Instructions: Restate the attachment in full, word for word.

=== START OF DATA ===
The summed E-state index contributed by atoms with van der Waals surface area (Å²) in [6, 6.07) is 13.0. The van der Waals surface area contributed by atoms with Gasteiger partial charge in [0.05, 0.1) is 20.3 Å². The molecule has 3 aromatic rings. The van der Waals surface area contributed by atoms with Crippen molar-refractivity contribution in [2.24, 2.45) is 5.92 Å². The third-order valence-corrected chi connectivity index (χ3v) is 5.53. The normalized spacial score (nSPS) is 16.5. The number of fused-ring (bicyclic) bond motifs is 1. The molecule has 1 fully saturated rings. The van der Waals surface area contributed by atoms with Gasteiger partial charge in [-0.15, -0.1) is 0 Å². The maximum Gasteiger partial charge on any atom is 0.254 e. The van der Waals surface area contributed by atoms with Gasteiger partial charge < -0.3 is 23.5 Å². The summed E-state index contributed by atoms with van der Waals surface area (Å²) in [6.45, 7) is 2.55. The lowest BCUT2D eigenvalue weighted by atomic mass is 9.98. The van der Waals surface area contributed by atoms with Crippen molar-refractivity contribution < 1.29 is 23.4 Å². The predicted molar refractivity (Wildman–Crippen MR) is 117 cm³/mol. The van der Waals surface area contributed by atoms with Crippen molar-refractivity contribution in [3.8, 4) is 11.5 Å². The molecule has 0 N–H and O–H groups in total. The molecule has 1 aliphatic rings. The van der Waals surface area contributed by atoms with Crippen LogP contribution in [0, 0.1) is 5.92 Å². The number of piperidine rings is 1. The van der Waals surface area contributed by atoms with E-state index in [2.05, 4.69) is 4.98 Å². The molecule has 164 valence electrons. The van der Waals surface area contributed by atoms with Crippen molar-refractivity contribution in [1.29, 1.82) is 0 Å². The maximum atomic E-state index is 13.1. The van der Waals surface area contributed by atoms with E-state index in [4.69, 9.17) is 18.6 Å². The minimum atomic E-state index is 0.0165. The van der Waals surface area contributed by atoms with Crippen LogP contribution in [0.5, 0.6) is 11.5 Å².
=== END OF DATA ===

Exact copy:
The summed E-state index contributed by atoms with van der Waals surface area (Å²) in [6, 6.07) is 13.0. The van der Waals surface area contributed by atoms with Gasteiger partial charge in [0.05, 0.1) is 20.3 Å². The molecule has 3 aromatic rings. The van der Waals surface area contributed by atoms with Crippen molar-refractivity contribution in [2.24, 2.45) is 5.92 Å². The third-order valence-corrected chi connectivity index (χ3v) is 5.53. The normalized spacial score (nSPS) is 16.5. The number of fused-ring (bicyclic) bond motifs is 1. The molecule has 1 fully saturated rings. The van der Waals surface area contributed by atoms with Gasteiger partial charge in [-0.15, -0.1) is 0 Å². The maximum Gasteiger partial charge on any atom is 0.254 e. The van der Waals surface area contributed by atoms with Gasteiger partial charge < -0.3 is 23.5 Å². The summed E-state index contributed by atoms with van der Waals surface area (Å²) in [6.45, 7) is 2.55. The lowest BCUT2D eigenvalue weighted by atomic mass is 9.98. The van der Waals surface area contributed by atoms with Crippen molar-refractivity contribution < 1.29 is 23.4 Å². The predicted molar refractivity (Wildman–Crippen MR) is 117 cm³/mol. The van der Waals surface area contributed by atoms with Crippen molar-refractivity contribution in [3.8, 4) is 11.5 Å². The molecule has 0 N–H and O–H groups in total. The molecule has 1 aliphatic rings. The van der Waals surface area contributed by atoms with Crippen LogP contribution in [0, 0.1) is 5.92 Å². The number of piperidine rings is 1. The van der Waals surface area contributed by atoms with E-state index in [2.05, 4.69) is 4.98 Å². The molecule has 164 valence electrons. The van der Waals surface area contributed by atoms with Crippen molar-refractivity contribution in [1.29, 1.82) is 0 Å². The maximum atomic E-state index is 13.1. The van der Waals surface area contributed by atoms with E-state index in [4.69, 9.17) is 18.6 Å². The minimum atomic E-state index is 0.0165. The van der Waals surface area contributed by atoms with Crippen LogP contribution in [0.5, 0.6) is 11.5 Å².